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John Calvin puts forward a very simple reason why love is the greatest gift: “Because faith and hope are our own: love is diffused among others.” In other words, faith and hope benefit the possessor, but love always benefits another. In John 13:34–35 Jesus says, “A new command I give you: Love one another. As I have loved you, so you must love one another. By this everyone will know that you are my disciples, if you love one another.” Love always requires an “other” as an object; love cannot remain within itself, and that is part of what makes love the greatest gift.
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William

Children of the Covenant: One Presbyterian’s View on Infant Baptism

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Staff

Two Brief Notes of Explanation:

 

This paper focuses exclusively on the issue of whether or not the infant children of believers should receive baptism even before they are able to intelligently express faith in Christ. I want to first make it clear that those who favor infant baptism (called “Presbyterians” in this paper) and those who are opposed to the practice (called “Baptists” in this paper) both agree on one major issue: An adult without a Christian background must first believe in Jesus before he of she can be properly baptized. No one who takes the teaching of the New Testament seriously would advocate randomly baptizing everyone we encounter whether or not they have any faith in Christ or were raised in Christian home. Also, I think we are both agreed that baptism itself does not save anyone, nor is it a guarantee that the person being baptized is or will be saved.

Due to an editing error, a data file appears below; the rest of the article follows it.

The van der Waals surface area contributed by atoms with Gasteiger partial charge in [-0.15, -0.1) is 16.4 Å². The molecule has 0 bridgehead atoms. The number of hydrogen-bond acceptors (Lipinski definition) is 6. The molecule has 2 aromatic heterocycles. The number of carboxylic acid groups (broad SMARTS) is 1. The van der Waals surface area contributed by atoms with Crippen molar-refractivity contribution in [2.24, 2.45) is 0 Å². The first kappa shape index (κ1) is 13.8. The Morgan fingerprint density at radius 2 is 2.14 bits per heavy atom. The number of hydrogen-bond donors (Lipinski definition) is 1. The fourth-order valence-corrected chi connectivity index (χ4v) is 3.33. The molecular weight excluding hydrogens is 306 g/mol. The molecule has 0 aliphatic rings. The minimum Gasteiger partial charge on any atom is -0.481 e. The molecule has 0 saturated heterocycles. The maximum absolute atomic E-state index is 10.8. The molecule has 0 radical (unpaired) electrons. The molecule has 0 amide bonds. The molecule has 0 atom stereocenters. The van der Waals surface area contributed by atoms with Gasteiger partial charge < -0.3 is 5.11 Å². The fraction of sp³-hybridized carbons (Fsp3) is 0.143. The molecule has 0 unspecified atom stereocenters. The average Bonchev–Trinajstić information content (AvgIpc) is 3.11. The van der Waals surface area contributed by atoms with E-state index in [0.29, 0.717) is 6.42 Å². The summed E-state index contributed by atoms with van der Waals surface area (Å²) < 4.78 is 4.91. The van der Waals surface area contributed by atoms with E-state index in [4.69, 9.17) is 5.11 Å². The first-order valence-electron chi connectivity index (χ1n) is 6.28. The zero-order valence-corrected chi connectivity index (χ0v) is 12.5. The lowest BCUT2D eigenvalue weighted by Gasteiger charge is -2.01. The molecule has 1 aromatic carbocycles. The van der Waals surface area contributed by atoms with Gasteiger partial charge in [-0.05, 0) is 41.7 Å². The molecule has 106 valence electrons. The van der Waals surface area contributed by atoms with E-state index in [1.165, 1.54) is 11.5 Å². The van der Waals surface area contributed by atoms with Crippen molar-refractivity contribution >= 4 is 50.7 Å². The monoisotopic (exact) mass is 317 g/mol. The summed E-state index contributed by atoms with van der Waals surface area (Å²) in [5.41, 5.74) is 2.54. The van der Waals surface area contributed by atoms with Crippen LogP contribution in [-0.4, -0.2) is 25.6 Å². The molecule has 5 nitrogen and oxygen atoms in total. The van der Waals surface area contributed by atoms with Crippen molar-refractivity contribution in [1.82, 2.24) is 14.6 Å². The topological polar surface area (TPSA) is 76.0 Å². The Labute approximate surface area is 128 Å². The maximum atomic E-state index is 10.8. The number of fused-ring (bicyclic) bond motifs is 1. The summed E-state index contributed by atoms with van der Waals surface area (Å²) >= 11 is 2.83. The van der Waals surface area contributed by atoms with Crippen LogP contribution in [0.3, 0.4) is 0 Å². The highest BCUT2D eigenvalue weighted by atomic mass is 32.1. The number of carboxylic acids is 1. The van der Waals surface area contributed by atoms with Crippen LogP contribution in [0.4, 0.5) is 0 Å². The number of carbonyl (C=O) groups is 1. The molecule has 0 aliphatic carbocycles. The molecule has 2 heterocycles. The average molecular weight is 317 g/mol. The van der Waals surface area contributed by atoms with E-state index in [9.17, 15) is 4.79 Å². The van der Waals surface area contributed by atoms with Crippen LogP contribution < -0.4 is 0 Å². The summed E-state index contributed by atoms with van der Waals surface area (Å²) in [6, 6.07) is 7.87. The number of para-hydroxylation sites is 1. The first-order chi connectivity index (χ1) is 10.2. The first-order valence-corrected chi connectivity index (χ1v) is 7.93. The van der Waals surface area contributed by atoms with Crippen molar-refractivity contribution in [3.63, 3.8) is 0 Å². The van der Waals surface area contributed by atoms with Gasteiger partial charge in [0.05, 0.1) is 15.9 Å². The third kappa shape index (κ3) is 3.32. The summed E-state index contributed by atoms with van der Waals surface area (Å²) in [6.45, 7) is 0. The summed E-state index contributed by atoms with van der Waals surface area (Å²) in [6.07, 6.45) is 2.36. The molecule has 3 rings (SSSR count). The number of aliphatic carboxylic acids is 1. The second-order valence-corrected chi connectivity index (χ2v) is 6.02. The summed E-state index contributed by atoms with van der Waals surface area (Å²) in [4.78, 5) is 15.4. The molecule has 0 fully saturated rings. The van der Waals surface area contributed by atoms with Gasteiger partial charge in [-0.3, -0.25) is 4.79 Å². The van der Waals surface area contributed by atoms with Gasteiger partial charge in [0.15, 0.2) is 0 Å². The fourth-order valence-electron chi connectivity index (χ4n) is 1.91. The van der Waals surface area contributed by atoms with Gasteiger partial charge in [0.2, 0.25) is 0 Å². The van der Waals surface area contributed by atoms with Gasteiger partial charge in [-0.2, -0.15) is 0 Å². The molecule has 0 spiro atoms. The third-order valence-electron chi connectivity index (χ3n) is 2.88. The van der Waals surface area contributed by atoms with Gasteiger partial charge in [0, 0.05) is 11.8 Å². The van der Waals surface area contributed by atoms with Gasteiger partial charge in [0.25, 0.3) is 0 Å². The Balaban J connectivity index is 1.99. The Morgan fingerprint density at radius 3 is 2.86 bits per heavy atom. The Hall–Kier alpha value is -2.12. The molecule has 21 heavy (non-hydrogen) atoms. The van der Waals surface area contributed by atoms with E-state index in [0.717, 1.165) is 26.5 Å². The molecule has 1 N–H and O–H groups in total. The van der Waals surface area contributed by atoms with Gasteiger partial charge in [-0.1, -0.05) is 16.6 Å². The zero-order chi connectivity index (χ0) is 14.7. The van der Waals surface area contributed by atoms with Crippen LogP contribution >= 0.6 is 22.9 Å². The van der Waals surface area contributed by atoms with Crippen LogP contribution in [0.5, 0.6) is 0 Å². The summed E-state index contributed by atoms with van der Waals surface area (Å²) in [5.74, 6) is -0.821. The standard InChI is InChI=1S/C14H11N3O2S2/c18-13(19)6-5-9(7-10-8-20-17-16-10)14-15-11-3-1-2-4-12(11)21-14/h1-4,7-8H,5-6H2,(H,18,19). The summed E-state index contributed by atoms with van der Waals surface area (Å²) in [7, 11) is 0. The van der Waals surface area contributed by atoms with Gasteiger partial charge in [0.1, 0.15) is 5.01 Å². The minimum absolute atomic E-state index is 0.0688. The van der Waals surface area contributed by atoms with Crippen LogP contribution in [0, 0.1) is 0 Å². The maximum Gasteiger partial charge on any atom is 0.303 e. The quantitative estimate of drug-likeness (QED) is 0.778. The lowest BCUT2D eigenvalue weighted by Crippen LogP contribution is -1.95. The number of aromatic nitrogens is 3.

I will not be discussing the issue of the mode or method of baptism—whether baptism should involve immersion, pouring (effusion), or sprinkling. I don’t have the time or space to go into all of my reasons for my conviction in this area, so I’ll limit my discussion to the question of whether the infant children of believers should or should not be baptized.

 

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